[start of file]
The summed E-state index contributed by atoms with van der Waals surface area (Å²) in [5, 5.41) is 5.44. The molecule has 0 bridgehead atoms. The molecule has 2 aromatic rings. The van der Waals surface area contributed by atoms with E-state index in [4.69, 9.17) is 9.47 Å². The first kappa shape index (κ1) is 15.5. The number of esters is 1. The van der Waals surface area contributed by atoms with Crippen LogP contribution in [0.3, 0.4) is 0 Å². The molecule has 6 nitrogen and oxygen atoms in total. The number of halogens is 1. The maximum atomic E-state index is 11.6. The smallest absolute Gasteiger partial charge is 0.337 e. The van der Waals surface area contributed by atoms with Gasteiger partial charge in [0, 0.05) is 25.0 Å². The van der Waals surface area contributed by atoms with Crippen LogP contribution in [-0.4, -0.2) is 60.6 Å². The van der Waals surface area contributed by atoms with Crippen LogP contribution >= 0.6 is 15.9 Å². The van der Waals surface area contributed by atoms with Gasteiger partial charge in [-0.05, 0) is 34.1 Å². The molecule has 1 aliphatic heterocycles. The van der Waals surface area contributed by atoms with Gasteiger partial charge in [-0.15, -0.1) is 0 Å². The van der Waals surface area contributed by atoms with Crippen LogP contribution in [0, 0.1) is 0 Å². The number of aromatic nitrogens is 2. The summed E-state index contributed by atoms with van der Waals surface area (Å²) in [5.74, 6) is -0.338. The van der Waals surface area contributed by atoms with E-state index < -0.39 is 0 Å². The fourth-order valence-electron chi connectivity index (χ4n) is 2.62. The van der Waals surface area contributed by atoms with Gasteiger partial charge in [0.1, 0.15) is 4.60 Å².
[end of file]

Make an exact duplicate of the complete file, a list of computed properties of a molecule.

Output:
The summed E-state index contributed by atoms with van der Waals surface area (Å²) in [5, 5.41) is 5.44. The molecule has 0 bridgehead atoms. The molecule has 2 aromatic rings. The van der Waals surface area contributed by atoms with E-state index in [4.69, 9.17) is 9.47 Å². The first kappa shape index (κ1) is 15.5. The number of esters is 1. The van der Waals surface area contributed by atoms with Crippen LogP contribution in [0.3, 0.4) is 0 Å². The molecule has 6 nitrogen and oxygen atoms in total. The number of halogens is 1. The maximum atomic E-state index is 11.6. The smallest absolute Gasteiger partial charge is 0.337 e. The van der Waals surface area contributed by atoms with Gasteiger partial charge in [0, 0.05) is 25.0 Å². The van der Waals surface area contributed by atoms with Crippen LogP contribution in [-0.4, -0.2) is 60.6 Å². The van der Waals surface area contributed by atoms with Crippen LogP contribution >= 0.6 is 15.9 Å². The van der Waals surface area contributed by atoms with Gasteiger partial charge in [-0.05, 0) is 34.1 Å². The molecule has 1 aliphatic heterocycles. The van der Waals surface area contributed by atoms with Gasteiger partial charge in [-0.15, -0.1) is 0 Å². The van der Waals surface area contributed by atoms with Crippen LogP contribution in [0, 0.1) is 0 Å². The number of aromatic nitrogens is 2. The summed E-state index contributed by atoms with van der Waals surface area (Å²) in [5.74, 6) is -0.338. The van der Waals surface area contributed by atoms with E-state index < -0.39 is 0 Å². The fourth-order valence-electron chi connectivity index (χ4n) is 2.62. The van der Waals surface area contributed by atoms with Gasteiger partial charge in [0.1, 0.15) is 4.60 Å².